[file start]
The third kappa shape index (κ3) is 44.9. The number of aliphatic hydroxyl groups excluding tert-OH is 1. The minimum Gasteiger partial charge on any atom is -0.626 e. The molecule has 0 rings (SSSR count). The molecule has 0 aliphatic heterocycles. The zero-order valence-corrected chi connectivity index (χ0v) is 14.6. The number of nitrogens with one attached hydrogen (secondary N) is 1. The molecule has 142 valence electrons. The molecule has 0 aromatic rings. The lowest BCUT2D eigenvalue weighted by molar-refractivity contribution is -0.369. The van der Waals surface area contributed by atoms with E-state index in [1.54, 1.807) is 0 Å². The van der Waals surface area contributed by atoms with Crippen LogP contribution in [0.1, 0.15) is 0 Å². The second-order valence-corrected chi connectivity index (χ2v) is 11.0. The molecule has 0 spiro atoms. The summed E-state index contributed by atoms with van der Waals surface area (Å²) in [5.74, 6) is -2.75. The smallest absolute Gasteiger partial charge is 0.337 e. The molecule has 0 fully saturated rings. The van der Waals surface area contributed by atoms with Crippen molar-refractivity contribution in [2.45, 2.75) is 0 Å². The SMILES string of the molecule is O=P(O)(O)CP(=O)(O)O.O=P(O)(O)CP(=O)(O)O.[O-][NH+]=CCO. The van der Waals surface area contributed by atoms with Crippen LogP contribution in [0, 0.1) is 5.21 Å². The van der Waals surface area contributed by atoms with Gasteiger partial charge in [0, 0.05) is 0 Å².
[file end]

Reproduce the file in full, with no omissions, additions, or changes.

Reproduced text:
The third kappa shape index (κ3) is 44.9. The number of aliphatic hydroxyl groups excluding tert-OH is 1. The minimum Gasteiger partial charge on any atom is -0.626 e. The molecule has 0 rings (SSSR count). The molecule has 0 aliphatic heterocycles. The zero-order valence-corrected chi connectivity index (χ0v) is 14.6. The number of nitrogens with one attached hydrogen (secondary N) is 1. The molecule has 142 valence electrons. The molecule has 0 aromatic rings. The lowest BCUT2D eigenvalue weighted by molar-refractivity contribution is -0.369. The van der Waals surface area contributed by atoms with E-state index in [1.54, 1.807) is 0 Å². The van der Waals surface area contributed by atoms with Crippen LogP contribution in [0.1, 0.15) is 0 Å². The second-order valence-corrected chi connectivity index (χ2v) is 11.0. The molecule has 0 spiro atoms. The summed E-state index contributed by atoms with van der Waals surface area (Å²) in [5.74, 6) is -2.75. The smallest absolute Gasteiger partial charge is 0.337 e. The molecule has 0 fully saturated rings. The van der Waals surface area contributed by atoms with Crippen molar-refractivity contribution in [2.45, 2.75) is 0 Å². The SMILES string of the molecule is O=P(O)(O)CP(=O)(O)O.O=P(O)(O)CP(=O)(O)O.[O-][NH+]=CCO. The van der Waals surface area contributed by atoms with Crippen LogP contribution in [0, 0.1) is 5.21 Å². The van der Waals surface area contributed by atoms with Gasteiger partial charge in [0, 0.05) is 0 Å².